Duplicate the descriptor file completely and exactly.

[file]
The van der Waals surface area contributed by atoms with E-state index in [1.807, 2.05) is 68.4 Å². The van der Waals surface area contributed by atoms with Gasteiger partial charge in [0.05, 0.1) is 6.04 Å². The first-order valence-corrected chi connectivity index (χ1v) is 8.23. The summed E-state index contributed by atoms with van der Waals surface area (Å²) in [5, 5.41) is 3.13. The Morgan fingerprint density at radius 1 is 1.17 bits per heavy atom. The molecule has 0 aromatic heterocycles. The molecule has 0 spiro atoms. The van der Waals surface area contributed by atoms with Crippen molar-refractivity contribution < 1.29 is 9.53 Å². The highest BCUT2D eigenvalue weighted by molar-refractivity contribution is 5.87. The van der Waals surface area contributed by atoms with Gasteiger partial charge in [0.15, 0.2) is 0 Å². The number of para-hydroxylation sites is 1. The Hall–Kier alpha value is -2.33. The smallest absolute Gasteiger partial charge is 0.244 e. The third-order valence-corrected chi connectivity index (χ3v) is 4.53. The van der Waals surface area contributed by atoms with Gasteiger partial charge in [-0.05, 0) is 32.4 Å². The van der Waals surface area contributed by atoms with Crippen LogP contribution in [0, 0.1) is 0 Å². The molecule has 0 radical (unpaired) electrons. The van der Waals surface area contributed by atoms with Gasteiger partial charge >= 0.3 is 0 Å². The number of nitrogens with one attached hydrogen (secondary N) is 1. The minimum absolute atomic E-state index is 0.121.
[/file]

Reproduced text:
The van der Waals surface area contributed by atoms with E-state index in [1.807, 2.05) is 68.4 Å². The van der Waals surface area contributed by atoms with Gasteiger partial charge in [0.05, 0.1) is 6.04 Å². The first-order valence-corrected chi connectivity index (χ1v) is 8.23. The summed E-state index contributed by atoms with van der Waals surface area (Å²) in [5, 5.41) is 3.13. The Morgan fingerprint density at radius 1 is 1.17 bits per heavy atom. The molecule has 0 aromatic heterocycles. The molecule has 0 spiro atoms. The van der Waals surface area contributed by atoms with Crippen molar-refractivity contribution < 1.29 is 9.53 Å². The highest BCUT2D eigenvalue weighted by molar-refractivity contribution is 5.87. The van der Waals surface area contributed by atoms with Gasteiger partial charge in [0.15, 0.2) is 0 Å². The number of para-hydroxylation sites is 1. The Hall–Kier alpha value is -2.33. The smallest absolute Gasteiger partial charge is 0.244 e. The third-order valence-corrected chi connectivity index (χ3v) is 4.53. The van der Waals surface area contributed by atoms with Gasteiger partial charge in [-0.05, 0) is 32.4 Å². The van der Waals surface area contributed by atoms with Crippen LogP contribution in [0, 0.1) is 0 Å². The molecule has 0 radical (unpaired) electrons. The van der Waals surface area contributed by atoms with Gasteiger partial charge >= 0.3 is 0 Å². The number of nitrogens with one attached hydrogen (secondary N) is 1. The minimum absolute atomic E-state index is 0.121.